Kiyosaki has also stated in interviews that he does not invest or play the stock market, much like the fact that he does not invest in oil company stocks. Instead, Kiyosaki trades stock options, Forex currencies, and other derivatives in the financial markets as stated in a chapter written in his book, Rich Dad's Prophecy and in a 2009 interview with real estate investor John Hartman. Kiyosaki has mentioned investing in hedge funds, private placements, and other various funds such as private equity funds typically investments reserved by SEC law only for millionaires or high-income individuals. Written in a chapter of Rich Dad's Prophecy, Kiyosaki also states that he invests in IPO's and developing small cap stocks. Some of the various companies he has invested in include a consumer products company, a silver company, an oil company that eventually went bankrupt, and a gold company.
Kiyosaki is involved in the commodity market where he invests in gold and silver commodities as well as gold and silver ETF's, as written in chapter of his 2008 book, "Rich Dads, Increase Your Financial IQ". He stated this for the reason that he uses commodities as a hedge against uncertain economic forces such as inflation and hyperinflation as well as government's mismanagement via printing of the nation's currency.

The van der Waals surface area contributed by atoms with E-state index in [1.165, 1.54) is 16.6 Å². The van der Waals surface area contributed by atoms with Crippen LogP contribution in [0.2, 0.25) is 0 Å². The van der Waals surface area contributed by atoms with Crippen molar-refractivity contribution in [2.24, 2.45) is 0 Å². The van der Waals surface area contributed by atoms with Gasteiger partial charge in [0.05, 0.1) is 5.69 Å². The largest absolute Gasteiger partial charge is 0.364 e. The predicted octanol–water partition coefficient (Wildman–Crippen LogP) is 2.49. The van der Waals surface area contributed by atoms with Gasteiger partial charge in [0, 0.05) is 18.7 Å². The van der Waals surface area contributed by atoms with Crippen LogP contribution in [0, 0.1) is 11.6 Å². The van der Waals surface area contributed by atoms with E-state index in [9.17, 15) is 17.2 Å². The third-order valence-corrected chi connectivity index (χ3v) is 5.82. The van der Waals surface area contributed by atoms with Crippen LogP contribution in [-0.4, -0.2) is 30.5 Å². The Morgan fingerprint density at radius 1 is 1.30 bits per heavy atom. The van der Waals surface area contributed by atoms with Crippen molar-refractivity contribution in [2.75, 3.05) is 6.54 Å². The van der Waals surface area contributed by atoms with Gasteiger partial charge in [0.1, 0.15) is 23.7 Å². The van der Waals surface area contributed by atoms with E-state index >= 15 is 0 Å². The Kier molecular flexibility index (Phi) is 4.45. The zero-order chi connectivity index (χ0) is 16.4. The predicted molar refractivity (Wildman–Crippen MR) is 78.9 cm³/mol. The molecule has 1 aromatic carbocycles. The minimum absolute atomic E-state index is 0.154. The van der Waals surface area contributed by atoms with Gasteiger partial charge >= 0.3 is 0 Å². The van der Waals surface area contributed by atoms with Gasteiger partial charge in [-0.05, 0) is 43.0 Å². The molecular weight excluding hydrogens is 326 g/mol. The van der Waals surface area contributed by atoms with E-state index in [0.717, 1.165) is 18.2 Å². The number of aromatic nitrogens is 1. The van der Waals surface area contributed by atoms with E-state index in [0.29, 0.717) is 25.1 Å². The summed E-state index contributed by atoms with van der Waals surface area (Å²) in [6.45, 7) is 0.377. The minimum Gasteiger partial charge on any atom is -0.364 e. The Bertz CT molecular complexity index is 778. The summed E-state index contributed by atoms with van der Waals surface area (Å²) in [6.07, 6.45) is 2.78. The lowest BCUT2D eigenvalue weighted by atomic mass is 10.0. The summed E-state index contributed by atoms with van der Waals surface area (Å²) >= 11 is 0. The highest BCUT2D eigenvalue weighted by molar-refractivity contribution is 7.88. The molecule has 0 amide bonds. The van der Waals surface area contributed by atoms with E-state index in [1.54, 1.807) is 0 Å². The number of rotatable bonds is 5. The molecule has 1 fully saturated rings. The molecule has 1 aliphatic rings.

Business and financial advice
Kiyosaki's financial and business teachings focus on what he calls "financial education" generating passive income by means of focusing on business and investment opportunities, such as real estate investments, businesses, stocks and commodities, with the ultimate goal of being able to support oneself by such investments alone and thus achieving true financial independence without working for a paycheck through a traditional salaried job. Kiyosaki defines the term "assets" as things that generate cash inflow, such as stock dividends, rental income from properties, or income from businesses, and the term "liabilities" as things that devour cash, such as houses, cars, and so on. Kiyosaki argues that financial leverage is critically important in becoming rich, despite the inherent financial risks, instability, insecurity, repercussions, and pitfalls that come with it.
Originally self-published before being picked up commercially to become a best seller, the central concept of his book, "Rich Dad, Poor Dad" is an anecdotal comparison of his "two fathers." His "poor dad" was his biological father, who was highly educated and became superintendent of the Hawaii State Department of Education but was always struggling financially. Contrasted with this is his "rich dad," who was his best friend's father,a successful businessman who later became "one of the richest man in Hawaii" by investing the income from his businesses into income-producing investments such as real estate, and was a high school dropout. Its main purpose as a self-help book is to help people rethink their idea of money and their concept of themselves as employees who will gain financial rewards from conformity and education.